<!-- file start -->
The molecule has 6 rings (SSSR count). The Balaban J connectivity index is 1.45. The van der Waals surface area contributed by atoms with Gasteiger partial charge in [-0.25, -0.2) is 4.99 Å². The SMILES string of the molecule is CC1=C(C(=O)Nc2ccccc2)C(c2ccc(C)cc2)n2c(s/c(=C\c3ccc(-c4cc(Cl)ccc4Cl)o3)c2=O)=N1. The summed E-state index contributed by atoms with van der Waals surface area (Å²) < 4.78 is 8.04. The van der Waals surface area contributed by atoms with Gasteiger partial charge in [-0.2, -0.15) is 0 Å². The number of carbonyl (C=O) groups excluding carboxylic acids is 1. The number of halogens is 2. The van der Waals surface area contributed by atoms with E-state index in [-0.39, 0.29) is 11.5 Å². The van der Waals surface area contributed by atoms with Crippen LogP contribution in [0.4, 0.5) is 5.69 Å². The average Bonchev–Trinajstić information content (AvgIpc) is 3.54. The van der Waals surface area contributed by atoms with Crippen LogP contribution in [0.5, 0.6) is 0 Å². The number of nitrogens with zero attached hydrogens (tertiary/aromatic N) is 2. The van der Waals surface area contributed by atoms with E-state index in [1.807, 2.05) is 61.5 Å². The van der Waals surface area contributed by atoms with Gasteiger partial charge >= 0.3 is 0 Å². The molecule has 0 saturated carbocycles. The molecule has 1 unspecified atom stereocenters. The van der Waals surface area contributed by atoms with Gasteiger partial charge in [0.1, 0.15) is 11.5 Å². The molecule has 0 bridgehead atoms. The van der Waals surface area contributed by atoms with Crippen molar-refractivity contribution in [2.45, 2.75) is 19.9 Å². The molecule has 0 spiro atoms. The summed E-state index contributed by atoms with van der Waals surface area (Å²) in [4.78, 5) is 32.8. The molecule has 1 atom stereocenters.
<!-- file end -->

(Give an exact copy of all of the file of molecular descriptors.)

The molecule has 6 rings (SSSR count). The Balaban J connectivity index is 1.45. The van der Waals surface area contributed by atoms with Gasteiger partial charge in [-0.25, -0.2) is 4.99 Å². The SMILES string of the molecule is CC1=C(C(=O)Nc2ccccc2)C(c2ccc(C)cc2)n2c(s/c(=C\c3ccc(-c4cc(Cl)ccc4Cl)o3)c2=O)=N1. The summed E-state index contributed by atoms with van der Waals surface area (Å²) < 4.78 is 8.04. The van der Waals surface area contributed by atoms with Gasteiger partial charge in [-0.2, -0.15) is 0 Å². The number of carbonyl (C=O) groups excluding carboxylic acids is 1. The number of halogens is 2. The van der Waals surface area contributed by atoms with E-state index in [-0.39, 0.29) is 11.5 Å². The van der Waals surface area contributed by atoms with Crippen LogP contribution in [0.4, 0.5) is 5.69 Å². The average Bonchev–Trinajstić information content (AvgIpc) is 3.54. The van der Waals surface area contributed by atoms with Crippen LogP contribution in [0.5, 0.6) is 0 Å². The number of nitrogens with zero attached hydrogens (tertiary/aromatic N) is 2. The van der Waals surface area contributed by atoms with E-state index in [1.807, 2.05) is 61.5 Å². The van der Waals surface area contributed by atoms with Gasteiger partial charge >= 0.3 is 0 Å². The molecule has 0 saturated carbocycles. The molecule has 1 unspecified atom stereocenters. The van der Waals surface area contributed by atoms with Gasteiger partial charge in [0.1, 0.15) is 11.5 Å². The molecule has 0 bridgehead atoms. The van der Waals surface area contributed by atoms with Crippen molar-refractivity contribution in [2.45, 2.75) is 19.9 Å². The molecule has 0 spiro atoms. The summed E-state index contributed by atoms with van der Waals surface area (Å²) in [4.78, 5) is 32.8. The molecule has 1 atom stereocenters.